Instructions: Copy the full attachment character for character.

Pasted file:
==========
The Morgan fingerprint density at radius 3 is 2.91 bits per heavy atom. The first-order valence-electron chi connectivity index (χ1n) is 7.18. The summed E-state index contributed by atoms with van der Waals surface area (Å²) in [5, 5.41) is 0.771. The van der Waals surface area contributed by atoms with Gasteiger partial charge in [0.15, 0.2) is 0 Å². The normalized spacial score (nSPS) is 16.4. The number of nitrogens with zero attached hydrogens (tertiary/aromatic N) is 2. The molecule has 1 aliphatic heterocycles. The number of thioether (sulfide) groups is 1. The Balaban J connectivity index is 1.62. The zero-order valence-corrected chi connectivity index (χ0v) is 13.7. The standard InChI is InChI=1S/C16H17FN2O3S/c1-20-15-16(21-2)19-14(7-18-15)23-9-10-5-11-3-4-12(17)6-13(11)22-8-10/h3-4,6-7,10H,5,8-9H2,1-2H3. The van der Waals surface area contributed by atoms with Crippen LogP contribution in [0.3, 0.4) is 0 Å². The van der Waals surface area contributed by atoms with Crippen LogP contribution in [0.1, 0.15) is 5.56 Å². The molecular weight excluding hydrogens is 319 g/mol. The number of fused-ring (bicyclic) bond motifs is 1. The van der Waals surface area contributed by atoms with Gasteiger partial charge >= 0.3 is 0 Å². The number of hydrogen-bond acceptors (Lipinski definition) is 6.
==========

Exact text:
The Morgan fingerprint density at radius 3 is 2.91 bits per heavy atom. The first-order valence-electron chi connectivity index (χ1n) is 7.18. The summed E-state index contributed by atoms with van der Waals surface area (Å²) in [5, 5.41) is 0.771. The van der Waals surface area contributed by atoms with Gasteiger partial charge in [0.15, 0.2) is 0 Å². The normalized spacial score (nSPS) is 16.4. The number of nitrogens with zero attached hydrogens (tertiary/aromatic N) is 2. The molecule has 1 aliphatic heterocycles. The number of thioether (sulfide) groups is 1. The Balaban J connectivity index is 1.62. The zero-order valence-corrected chi connectivity index (χ0v) is 13.7. The standard InChI is InChI=1S/C16H17FN2O3S/c1-20-15-16(21-2)19-14(7-18-15)23-9-10-5-11-3-4-12(17)6-13(11)22-8-10/h3-4,6-7,10H,5,8-9H2,1-2H3. The van der Waals surface area contributed by atoms with Crippen LogP contribution in [0.3, 0.4) is 0 Å². The van der Waals surface area contributed by atoms with Crippen LogP contribution in [0.1, 0.15) is 5.56 Å². The molecular weight excluding hydrogens is 319 g/mol. The number of fused-ring (bicyclic) bond motifs is 1. The van der Waals surface area contributed by atoms with Gasteiger partial charge >= 0.3 is 0 Å². The number of hydrogen-bond acceptors (Lipinski definition) is 6.